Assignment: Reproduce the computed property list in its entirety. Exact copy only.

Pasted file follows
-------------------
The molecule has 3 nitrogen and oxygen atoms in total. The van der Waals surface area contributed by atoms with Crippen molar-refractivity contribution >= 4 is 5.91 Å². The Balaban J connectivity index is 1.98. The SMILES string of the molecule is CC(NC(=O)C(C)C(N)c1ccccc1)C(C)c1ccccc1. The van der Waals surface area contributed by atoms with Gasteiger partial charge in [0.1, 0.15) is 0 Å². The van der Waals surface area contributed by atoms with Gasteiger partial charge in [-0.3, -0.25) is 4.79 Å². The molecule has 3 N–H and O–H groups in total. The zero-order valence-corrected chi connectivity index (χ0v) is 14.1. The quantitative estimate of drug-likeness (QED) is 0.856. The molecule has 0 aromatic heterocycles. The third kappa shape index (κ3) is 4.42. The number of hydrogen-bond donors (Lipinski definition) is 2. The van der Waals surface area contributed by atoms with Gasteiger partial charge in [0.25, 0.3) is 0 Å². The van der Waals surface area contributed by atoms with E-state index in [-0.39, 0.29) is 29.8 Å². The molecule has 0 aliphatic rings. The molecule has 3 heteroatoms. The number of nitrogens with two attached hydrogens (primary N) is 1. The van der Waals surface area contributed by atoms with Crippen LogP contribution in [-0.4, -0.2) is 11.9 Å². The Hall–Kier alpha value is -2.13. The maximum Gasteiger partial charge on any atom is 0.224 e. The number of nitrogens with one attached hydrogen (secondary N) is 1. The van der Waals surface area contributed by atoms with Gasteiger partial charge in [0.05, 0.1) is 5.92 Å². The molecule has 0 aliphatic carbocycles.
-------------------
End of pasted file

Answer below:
The molecule has 3 nitrogen and oxygen atoms in total. The van der Waals surface area contributed by atoms with Crippen molar-refractivity contribution >= 4 is 5.91 Å². The Balaban J connectivity index is 1.98. The SMILES string of the molecule is CC(NC(=O)C(C)C(N)c1ccccc1)C(C)c1ccccc1. The van der Waals surface area contributed by atoms with Gasteiger partial charge in [0.1, 0.15) is 0 Å². The van der Waals surface area contributed by atoms with Gasteiger partial charge in [-0.3, -0.25) is 4.79 Å². The molecule has 3 N–H and O–H groups in total. The zero-order valence-corrected chi connectivity index (χ0v) is 14.1. The quantitative estimate of drug-likeness (QED) is 0.856. The molecule has 0 aromatic heterocycles. The third kappa shape index (κ3) is 4.42. The number of hydrogen-bond donors (Lipinski definition) is 2. The van der Waals surface area contributed by atoms with Gasteiger partial charge in [0.25, 0.3) is 0 Å². The van der Waals surface area contributed by atoms with E-state index in [-0.39, 0.29) is 29.8 Å². The molecule has 0 aliphatic rings. The molecule has 3 heteroatoms. The number of nitrogens with two attached hydrogens (primary N) is 1. The van der Waals surface area contributed by atoms with Crippen LogP contribution in [-0.4, -0.2) is 11.9 Å². The Hall–Kier alpha value is -2.13. The maximum Gasteiger partial charge on any atom is 0.224 e. The number of nitrogens with one attached hydrogen (secondary N) is 1. The van der Waals surface area contributed by atoms with Gasteiger partial charge in [0.05, 0.1) is 5.92 Å². The molecule has 0 aliphatic carbocycles.